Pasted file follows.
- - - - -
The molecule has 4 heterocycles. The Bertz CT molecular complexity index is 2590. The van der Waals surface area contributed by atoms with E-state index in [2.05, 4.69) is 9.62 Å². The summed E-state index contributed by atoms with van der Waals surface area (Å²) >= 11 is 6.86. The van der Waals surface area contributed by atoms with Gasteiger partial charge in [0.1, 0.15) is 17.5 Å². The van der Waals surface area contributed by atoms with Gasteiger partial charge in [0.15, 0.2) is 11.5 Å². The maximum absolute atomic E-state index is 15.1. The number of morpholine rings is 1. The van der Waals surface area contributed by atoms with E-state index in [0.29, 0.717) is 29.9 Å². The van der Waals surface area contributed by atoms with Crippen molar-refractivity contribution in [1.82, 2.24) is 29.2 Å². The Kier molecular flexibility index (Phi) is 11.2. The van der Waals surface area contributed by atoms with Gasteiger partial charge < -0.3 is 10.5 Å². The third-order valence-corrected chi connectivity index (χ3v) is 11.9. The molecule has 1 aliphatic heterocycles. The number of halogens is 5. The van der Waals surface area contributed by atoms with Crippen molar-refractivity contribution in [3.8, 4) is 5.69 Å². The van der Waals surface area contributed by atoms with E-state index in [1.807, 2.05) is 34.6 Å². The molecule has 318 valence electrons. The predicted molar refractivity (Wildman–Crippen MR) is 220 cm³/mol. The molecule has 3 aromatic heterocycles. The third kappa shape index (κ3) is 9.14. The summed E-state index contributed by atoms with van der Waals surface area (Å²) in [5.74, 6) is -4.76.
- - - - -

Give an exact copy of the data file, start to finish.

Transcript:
The molecule has 4 heterocycles. The Bertz CT molecular complexity index is 2590. The van der Waals surface area contributed by atoms with E-state index in [2.05, 4.69) is 9.62 Å². The summed E-state index contributed by atoms with van der Waals surface area (Å²) >= 11 is 6.86. The van der Waals surface area contributed by atoms with Gasteiger partial charge in [0.1, 0.15) is 17.5 Å². The van der Waals surface area contributed by atoms with Gasteiger partial charge in [0.15, 0.2) is 11.5 Å². The maximum absolute atomic E-state index is 15.1. The number of morpholine rings is 1. The van der Waals surface area contributed by atoms with E-state index in [0.29, 0.717) is 29.9 Å². The van der Waals surface area contributed by atoms with Crippen molar-refractivity contribution in [1.82, 2.24) is 29.2 Å². The Kier molecular flexibility index (Phi) is 11.2. The van der Waals surface area contributed by atoms with Gasteiger partial charge < -0.3 is 10.5 Å². The third-order valence-corrected chi connectivity index (χ3v) is 11.9. The molecule has 1 aliphatic heterocycles. The number of halogens is 5. The van der Waals surface area contributed by atoms with Crippen molar-refractivity contribution in [3.8, 4) is 5.69 Å². The van der Waals surface area contributed by atoms with E-state index in [1.807, 2.05) is 34.6 Å². The molecule has 318 valence electrons. The predicted molar refractivity (Wildman–Crippen MR) is 220 cm³/mol. The molecule has 3 aromatic heterocycles. The third kappa shape index (κ3) is 9.14. The summed E-state index contributed by atoms with van der Waals surface area (Å²) in [5.74, 6) is -4.76.